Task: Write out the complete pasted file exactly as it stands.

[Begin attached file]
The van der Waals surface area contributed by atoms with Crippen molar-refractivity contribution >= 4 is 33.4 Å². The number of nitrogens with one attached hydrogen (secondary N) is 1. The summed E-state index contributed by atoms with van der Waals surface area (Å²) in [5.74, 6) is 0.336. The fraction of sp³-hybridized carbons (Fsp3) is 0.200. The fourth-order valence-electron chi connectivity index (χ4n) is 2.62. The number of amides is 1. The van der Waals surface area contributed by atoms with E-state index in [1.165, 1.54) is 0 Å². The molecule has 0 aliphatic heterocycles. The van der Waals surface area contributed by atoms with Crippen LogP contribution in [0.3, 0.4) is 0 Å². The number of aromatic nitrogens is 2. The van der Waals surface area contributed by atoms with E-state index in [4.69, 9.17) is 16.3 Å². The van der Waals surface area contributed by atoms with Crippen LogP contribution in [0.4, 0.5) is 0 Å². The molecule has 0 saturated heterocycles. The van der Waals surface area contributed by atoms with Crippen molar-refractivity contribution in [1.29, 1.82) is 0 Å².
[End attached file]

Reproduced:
The van der Waals surface area contributed by atoms with Crippen molar-refractivity contribution >= 4 is 33.4 Å². The number of nitrogens with one attached hydrogen (secondary N) is 1. The summed E-state index contributed by atoms with van der Waals surface area (Å²) in [5.74, 6) is 0.336. The fraction of sp³-hybridized carbons (Fsp3) is 0.200. The fourth-order valence-electron chi connectivity index (χ4n) is 2.62. The number of amides is 1. The van der Waals surface area contributed by atoms with E-state index in [1.165, 1.54) is 0 Å². The molecule has 0 aliphatic heterocycles. The van der Waals surface area contributed by atoms with Crippen LogP contribution in [0.3, 0.4) is 0 Å². The number of aromatic nitrogens is 2. The van der Waals surface area contributed by atoms with E-state index in [4.69, 9.17) is 16.3 Å². The van der Waals surface area contributed by atoms with Crippen LogP contribution in [0.4, 0.5) is 0 Å². The molecule has 0 saturated heterocycles. The van der Waals surface area contributed by atoms with Crippen molar-refractivity contribution in [1.29, 1.82) is 0 Å².